UPDATE 8:39 p.m. EDT: Arizona Gov. Jan Brewer ordered a review of Wood's execution, saying she was "concerned" over how long it took Wood to die, according to NBC News. But she also said that Wood didn't suffer, while he inflicted "gruesome, vicious suffering" on his victims.

UPDATE 7:54 p.m. EDT: The American Civil Liberties Union slammed Arizona for going forward with the execution in light of the botched execution in Oklahoma and Ohio earlier this year.

"Today the state of Arizona broke the Eighth Amendment, the First Amendment, and the bounds of basic decency," Cassandra Stubbs, director of the ACLU's Capital Punishment Project, said in a statement. "Joseph Wood suffered cruel and unusual punishment when he was apparently left conscious long after the drugs were administered. According to his emergency papers filed by his attorneys, he was choking and snorting over an hour into the process. In its rush to put Mr. Wood to death in secret, Arizona ignored the dire and clear warnings from the botched executions of Oklahoma and Ohio. It's time for Arizona and the other states still using lethal injection to admit that this experiment with unreliable drugs is a failure. Instead of hiding lethal injection under layers of foolish secrecy, these states need to show us where the drugs are come from. Until they can give assurances that the drugs will work as intended, they must stop future executions."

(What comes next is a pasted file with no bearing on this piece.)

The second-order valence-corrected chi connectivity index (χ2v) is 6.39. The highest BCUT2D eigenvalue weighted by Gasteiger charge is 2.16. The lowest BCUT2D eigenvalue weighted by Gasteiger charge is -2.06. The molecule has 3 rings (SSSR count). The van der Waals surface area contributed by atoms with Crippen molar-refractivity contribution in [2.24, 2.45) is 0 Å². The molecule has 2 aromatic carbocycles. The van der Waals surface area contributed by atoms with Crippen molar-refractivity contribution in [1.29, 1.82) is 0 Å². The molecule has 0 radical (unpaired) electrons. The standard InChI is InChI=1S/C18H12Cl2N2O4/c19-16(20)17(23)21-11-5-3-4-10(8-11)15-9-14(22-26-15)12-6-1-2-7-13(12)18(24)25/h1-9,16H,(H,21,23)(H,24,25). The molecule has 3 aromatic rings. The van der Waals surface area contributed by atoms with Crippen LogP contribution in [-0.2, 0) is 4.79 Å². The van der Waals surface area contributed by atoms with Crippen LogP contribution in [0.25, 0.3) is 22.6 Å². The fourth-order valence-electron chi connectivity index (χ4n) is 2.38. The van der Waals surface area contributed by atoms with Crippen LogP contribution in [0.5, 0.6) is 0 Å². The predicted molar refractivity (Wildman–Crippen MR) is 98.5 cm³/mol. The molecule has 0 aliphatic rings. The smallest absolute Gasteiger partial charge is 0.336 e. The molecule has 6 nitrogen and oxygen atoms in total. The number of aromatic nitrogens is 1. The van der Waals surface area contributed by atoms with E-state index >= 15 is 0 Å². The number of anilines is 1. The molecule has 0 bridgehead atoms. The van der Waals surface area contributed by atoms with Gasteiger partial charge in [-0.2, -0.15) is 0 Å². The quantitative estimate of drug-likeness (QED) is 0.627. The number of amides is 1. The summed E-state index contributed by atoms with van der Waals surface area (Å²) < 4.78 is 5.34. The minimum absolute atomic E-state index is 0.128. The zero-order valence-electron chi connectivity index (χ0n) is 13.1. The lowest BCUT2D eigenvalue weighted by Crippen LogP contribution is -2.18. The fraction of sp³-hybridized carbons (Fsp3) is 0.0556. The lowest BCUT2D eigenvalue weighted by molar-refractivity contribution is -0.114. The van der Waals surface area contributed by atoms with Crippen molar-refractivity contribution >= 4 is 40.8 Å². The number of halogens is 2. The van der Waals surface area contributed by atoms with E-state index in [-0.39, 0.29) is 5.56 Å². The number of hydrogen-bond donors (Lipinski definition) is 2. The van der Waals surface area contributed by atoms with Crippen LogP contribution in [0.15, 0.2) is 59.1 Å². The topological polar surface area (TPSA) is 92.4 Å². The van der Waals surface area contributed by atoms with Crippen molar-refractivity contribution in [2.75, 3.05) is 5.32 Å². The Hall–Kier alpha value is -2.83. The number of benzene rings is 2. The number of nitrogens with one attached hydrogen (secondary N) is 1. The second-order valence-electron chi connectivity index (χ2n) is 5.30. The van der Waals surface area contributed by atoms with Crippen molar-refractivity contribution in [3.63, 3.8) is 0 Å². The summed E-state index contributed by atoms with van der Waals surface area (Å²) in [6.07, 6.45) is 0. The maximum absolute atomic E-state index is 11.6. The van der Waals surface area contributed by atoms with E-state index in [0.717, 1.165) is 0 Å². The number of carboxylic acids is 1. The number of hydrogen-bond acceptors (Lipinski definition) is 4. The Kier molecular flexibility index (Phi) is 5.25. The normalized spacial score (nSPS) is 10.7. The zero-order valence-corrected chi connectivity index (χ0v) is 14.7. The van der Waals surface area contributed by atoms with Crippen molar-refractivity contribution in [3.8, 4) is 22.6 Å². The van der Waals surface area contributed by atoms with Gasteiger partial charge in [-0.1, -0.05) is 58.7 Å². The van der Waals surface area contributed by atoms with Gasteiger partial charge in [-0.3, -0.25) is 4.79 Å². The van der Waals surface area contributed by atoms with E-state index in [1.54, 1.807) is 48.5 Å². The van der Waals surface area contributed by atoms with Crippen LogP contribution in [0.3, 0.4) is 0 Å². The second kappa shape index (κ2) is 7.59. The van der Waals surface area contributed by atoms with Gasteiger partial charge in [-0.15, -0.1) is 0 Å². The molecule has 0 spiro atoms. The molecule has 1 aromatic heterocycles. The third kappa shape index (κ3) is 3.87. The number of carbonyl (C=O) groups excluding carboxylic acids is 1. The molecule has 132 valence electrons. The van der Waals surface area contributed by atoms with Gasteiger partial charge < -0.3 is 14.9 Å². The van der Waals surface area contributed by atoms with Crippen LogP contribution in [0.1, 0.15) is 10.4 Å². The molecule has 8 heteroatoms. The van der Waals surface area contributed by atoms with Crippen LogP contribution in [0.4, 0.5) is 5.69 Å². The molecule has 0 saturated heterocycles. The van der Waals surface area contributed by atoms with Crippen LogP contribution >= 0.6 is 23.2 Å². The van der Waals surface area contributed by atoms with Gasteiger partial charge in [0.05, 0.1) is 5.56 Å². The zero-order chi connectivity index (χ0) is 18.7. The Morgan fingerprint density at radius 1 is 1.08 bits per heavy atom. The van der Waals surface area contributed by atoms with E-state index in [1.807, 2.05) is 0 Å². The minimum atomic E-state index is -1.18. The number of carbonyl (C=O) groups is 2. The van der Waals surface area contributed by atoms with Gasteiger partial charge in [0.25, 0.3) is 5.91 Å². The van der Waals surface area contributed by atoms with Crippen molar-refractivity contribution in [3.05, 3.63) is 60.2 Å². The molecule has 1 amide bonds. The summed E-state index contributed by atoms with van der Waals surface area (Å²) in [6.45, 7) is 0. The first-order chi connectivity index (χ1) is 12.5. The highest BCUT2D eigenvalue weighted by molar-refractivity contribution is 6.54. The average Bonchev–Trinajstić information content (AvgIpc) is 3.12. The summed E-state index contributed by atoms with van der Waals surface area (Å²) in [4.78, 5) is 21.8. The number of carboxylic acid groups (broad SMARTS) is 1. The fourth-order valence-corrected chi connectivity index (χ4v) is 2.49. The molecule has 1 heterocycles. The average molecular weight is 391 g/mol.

Original story:

It took Arizona death row inmate Joseph Rudolph Wood III two hours to die during his execution by lethal injection Wednesday. An hour after the procedure started -- when he was still alive and breathing -- his attorneys filed a motion for an emergency stay of execution. Arizona Attorney General Tom Horne said the execution started at 1:52 p.m. local time and ended at 3:49 p.m., according to breakingnews.com.

Wood was “gasping and snorting for more than an hour,” according to the motion filed by his lawyers in Arizona federal court. Wood's attorneys said the execution constituted cruel and unusual punishment, a violation of Wood’s Eighth Amendment right.

“The Arizona Department of Corrections began the execution of Joseph Rudolph Wood III at 1:52 p.m. At 1:57 p.m. ADC reported that Mr. Wood was sedated, but at 2:02 he began to breathe. At 2:03 his mouth moved. Mr. Wood has continued to breathe since that time. He has been gasping and snorting for more than an hour. At 3:02 p.m. At that time, staff rechecked for sedation. He is still alive. This execution has violated Mr. Wood’s Eighth Amendment right to be executed in the absence of cruel and unusual punishment. We respectfully request that this Court stop the execution and require that the Department of Corrections use the lifesaving provisions required in its protocol,” the attorneys said.

Earlier in the day, the Arizona Supreme Court lifted a brief stay of execution for Wood. The court did not give an explanation, but the ruling meant that the justices decided not to hear Wood's reasons for staying the execution.

Wood was sentenced to death for the 1989 double-murder of his estranged girlfriend, Debra Dietz, and her father, Eugene Dietz, according to court papers.

View the full court filing below:


  Joseph Rudolph III Emergency Stay of Execution